Studies in the way of words

“So one might, in the end, be faced with the alternatives of either reverting to their theoretically unambitious style or giving up hope altogether of systematizing the linguistic phenomena of natural discourse. To me, neither alternative is very attractive.”
Paul Grice, Studies in the way of words, Prolegomena, p. 4, Harvard University Press, 1989.

[Re-posted from The Old Site, original dd. 08-03-2009. Good intentions, but as usual no follow-through. Anyway, these are the origins of quadrialectics.]

I have decided to re-read Grice after completing my reading of Davidson. I think it more and more likely that some kind of “stepping stone theory of language” – as per  my not (yet?) published thesis on common sense reasoning – might just be the sort of alternative that Grice would have found attractive.

That’s of course not much more, presently, than a hunch but it’s precisely things like hunches that continue to present difficulties for theories like the one of Davidson (it will be necessary for the reader to bear with me even more than usual, my sincerest apologies). A hunch is not something irrational (let alone antirational) even if it is in itself theoretically unambitious. Hunches do not commit someone to give up hope of a systematic treatment of natural reasoning, not even the hope of a systematic treatment of hunches.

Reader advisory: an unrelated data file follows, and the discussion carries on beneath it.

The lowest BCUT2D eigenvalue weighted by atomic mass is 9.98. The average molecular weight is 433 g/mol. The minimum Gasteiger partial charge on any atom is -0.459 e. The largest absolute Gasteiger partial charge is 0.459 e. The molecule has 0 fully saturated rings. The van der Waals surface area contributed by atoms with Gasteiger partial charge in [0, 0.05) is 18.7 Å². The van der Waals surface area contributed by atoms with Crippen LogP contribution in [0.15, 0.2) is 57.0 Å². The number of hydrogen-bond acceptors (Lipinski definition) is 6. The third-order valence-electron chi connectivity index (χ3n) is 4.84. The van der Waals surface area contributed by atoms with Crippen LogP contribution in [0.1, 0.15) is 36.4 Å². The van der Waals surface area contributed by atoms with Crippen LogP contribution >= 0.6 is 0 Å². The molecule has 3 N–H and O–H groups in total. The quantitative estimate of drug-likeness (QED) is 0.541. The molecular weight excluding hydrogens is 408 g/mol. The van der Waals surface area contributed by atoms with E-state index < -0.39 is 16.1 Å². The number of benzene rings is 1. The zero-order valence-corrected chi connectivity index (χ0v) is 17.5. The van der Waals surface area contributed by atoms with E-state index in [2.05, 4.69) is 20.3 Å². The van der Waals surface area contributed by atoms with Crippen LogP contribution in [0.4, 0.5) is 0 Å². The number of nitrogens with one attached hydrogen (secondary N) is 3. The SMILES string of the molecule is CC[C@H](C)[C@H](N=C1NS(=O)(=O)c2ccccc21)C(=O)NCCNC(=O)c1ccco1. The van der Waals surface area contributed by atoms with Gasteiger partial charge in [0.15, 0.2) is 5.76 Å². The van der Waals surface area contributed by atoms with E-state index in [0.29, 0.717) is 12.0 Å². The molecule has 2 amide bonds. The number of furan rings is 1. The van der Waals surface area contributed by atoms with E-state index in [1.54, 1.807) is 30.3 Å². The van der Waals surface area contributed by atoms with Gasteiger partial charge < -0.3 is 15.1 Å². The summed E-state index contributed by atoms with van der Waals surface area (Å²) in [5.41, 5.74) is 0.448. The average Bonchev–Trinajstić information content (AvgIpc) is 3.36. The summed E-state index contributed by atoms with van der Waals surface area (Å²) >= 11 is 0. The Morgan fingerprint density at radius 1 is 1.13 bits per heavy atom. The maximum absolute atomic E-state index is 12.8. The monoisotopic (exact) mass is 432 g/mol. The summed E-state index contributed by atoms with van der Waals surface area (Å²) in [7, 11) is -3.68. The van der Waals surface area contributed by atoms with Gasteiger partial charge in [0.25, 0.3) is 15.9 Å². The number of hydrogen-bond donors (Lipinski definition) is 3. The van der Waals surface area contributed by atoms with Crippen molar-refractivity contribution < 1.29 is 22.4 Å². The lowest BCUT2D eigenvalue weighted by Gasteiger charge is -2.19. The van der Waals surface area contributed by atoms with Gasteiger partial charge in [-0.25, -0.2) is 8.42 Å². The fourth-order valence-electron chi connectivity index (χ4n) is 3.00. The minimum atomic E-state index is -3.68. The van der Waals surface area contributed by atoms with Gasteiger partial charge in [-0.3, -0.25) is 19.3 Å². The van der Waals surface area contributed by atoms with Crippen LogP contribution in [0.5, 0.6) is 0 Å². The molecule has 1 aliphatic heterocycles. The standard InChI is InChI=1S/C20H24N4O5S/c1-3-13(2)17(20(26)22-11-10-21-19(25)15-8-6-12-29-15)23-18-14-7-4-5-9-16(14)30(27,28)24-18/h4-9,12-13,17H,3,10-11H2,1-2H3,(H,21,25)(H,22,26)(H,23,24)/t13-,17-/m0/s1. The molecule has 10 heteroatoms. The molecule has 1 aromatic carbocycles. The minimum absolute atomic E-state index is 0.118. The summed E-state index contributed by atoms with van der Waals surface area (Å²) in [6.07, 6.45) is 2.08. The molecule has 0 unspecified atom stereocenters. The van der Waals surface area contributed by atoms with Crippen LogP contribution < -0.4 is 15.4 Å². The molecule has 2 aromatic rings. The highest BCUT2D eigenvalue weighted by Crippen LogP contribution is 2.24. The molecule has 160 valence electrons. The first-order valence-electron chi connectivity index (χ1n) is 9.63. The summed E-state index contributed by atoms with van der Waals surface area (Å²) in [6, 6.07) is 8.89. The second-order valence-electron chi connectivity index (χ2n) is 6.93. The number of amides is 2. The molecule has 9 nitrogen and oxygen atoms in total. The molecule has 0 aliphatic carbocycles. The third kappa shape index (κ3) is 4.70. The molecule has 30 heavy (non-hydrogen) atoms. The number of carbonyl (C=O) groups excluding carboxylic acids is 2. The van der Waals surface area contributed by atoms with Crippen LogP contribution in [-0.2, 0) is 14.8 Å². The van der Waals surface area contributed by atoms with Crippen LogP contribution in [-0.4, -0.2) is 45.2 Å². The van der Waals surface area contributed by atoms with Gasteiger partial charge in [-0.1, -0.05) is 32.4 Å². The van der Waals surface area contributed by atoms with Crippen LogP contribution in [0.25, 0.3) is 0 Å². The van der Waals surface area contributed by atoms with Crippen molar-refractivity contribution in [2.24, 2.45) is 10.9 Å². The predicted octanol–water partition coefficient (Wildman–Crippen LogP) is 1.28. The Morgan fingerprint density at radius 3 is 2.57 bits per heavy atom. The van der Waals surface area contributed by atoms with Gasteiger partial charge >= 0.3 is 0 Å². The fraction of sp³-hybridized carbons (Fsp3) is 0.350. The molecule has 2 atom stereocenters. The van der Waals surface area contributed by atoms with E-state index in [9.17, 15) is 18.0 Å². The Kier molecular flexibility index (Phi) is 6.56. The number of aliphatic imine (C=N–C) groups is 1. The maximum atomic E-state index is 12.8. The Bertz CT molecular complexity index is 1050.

Truth be told, hunches and intuition are suspect because they tend to be spoken by ‘believers’ that not just lack intellectual ambition but are proudly affirming that it is a sort of sin (mystery-murder!) to have any ambition beyond them. Such a point of view is, not just merely unattractive, but positively lethal (albeit temporarily cosy). A hunch is indeed a call to action but it’s a call to a specific sort of action i.e. the action of an investigation into the rational merits of the hunch – any other action on hunches can only be justified by appeal to lack of time or another rational argument preventing a subject to thinking on the actual merits of what your hunch is about. This being said, I do not doubt (although I do not know for sure) whether there are no intuitions that don’t admit of further rationalizing (philosophical litterature suggest there are some such), but if this were the case it would not prevent us from at least having ambition to detail which intuitions are of this kind and why this is so (contra Grice – he implies that the 2 alternatives are equally unattractive and this is not so unless he is sure a third alternative exists, which he says he is not).